Resting on Doubt

The editorial board of If I knew anything, I would no longer do it. If I knew what follows death, I would probably never die or else not live to finish this sentence. But as I grow older and get closer to the dark, I begin to spew more and more messages in all aspects of my work: art, poetry, science, English and Dutch. I see myself as a child not only because in these few lines I have already used the word ‘I’ nine times (though including this last one is unfair), but also because I want to stay up. Imagine a kid at bed time: ‘The cat is wearing my nightgown.’ ‘Now she is dancing the polka.’ ‘All the little aliens have come back and are watching.’ ‘They want me and the cat to come with them when they take off in a minute.’ ‘Will someone please open the window for them?’ You need a well-calculated increment of urgency until people react. Will I be depressed when, finally, some critic will write: ‘Leo, go to bed!’?
What message? Love, of course. Always love, ever since I started loving first animals, then people (mostly girls), then plants, and now, finally, earth with all of its mountains, lakes, oceans and idiots. How obviously lucky we are, not living on any one of the other planets in our solar system, or even on one of those thousands of other planets that support life but hopelessly far from our world, planets where all these unfortunately fingerless aliens are standing in line for water. And probably paying through the proboscis for it.
Further trying to avoid mentioning myself, let me generalise. Of course one wants to reach a maximum number of people with the message of love, or of Love or even LOVE.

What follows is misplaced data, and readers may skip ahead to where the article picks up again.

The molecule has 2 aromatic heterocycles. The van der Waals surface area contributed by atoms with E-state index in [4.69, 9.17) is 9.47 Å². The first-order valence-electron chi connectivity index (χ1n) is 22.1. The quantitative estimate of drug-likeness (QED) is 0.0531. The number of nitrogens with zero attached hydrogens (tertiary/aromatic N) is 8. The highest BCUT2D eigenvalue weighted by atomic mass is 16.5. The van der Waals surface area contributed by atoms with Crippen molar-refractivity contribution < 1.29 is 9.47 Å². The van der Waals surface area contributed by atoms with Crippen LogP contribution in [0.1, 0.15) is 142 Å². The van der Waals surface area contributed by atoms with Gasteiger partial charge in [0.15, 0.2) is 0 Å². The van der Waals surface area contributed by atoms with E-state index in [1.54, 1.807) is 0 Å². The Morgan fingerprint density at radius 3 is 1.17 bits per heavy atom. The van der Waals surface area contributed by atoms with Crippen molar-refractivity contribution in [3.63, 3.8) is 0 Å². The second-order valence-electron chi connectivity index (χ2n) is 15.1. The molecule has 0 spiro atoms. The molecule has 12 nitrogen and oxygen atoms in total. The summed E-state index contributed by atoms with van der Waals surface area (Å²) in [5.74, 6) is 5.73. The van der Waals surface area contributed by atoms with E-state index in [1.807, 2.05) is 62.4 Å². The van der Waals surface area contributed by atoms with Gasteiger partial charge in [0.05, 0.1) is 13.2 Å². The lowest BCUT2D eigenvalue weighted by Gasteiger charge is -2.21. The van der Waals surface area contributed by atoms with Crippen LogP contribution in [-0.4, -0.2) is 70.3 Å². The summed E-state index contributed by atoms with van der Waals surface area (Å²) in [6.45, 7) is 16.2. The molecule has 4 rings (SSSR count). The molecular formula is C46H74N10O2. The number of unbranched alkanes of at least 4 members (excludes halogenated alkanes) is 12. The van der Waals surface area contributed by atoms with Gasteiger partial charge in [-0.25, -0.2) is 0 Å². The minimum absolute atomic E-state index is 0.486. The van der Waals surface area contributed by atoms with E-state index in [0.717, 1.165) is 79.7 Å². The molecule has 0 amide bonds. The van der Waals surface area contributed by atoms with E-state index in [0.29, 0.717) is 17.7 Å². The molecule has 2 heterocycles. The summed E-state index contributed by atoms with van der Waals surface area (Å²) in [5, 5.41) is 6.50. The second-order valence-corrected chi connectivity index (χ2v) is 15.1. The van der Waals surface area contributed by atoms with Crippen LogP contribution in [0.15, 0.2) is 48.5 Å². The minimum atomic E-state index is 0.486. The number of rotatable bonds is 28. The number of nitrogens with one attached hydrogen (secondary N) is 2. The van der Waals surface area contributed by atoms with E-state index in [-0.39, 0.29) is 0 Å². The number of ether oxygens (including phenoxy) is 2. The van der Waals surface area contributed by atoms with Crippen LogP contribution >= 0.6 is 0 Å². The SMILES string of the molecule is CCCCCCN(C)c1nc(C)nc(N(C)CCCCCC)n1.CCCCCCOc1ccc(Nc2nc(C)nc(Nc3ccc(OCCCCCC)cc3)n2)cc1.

1) Art is rather international. The knowledge that there is beauty on earth should help to lift people one step up out of their misery, especially if you can show that misery may be beautiful too so that it becomes self-rewarding. Sketches made in a prisoner-of-war camp, showing emaciated friends, the lack of furniture and of cameras, become documents that with additional help from wrinkles, dried-up remains of squashed bedbugs etc. gain the beauty of age and of distance in time.
More helpful, perhaps, is the art of breaking: draw a thing with a part broken or missing, and what is left gains the beauty of what unappreciated entity there once was. This is no joke. The beauty of wounded and of sick children can be overwhelming, and once witnessed remains a rich source of love so deep it hurts us back to health. No wonder there is a special joy in drawing for children. Flying sphinxes, deep-diving dogs, a longhaired elephant with a hand at the end of its trunk … anything that will make a child say ‘Oh’ or ‘och’ will do.
But how international is art? We have shocked our neighbour, a well-educated recently immigrated Russian, when he asked to see some of our art books and we showed him one of Picasso’s posters, beautifully reproduced. The ‘distortions’ horrified him, the abstracts were meaningless to him, and the pictures of nudes shocked him and his daughter. He retorted with a beautiful book of Russian treasures, some great, several Impressionist works unknown to us, and many romantic Russian statues of revealingly well-dressed women on their way to some sacrifice or other, none of whom would be welcome in our house either before or after their adventure. This was a few years ago. Now, the daughter is painting in previously unthinkable ways. Time, time. We may be able to reach farther to children with fairy tales not too unrealistically illustrated, or not illustrated at all: I think most of us have been disappointed by illustrations unless they were, even to adults, of lasting beauty. The warmth of telling sleepy kids that no, there are no wolves under the bed, there is no Snow Queen out to get you, and yes, even an Emperor can be stupid. But now we are drifting into speech.

2) Language in the form of poetry (for example) seems very direct, but wait till you start translating it. Why translate from the Dutch? Well, Dutch is great, but English is larger. For those of you who do not read Dutch, I cannot explain the difference between the two in words of one of the two. I mean that would be like trying to describe the difference between the taste of a tomato and a doughnut in terms of the taste of the doughnut only: and after tasting each, who needs an explanation?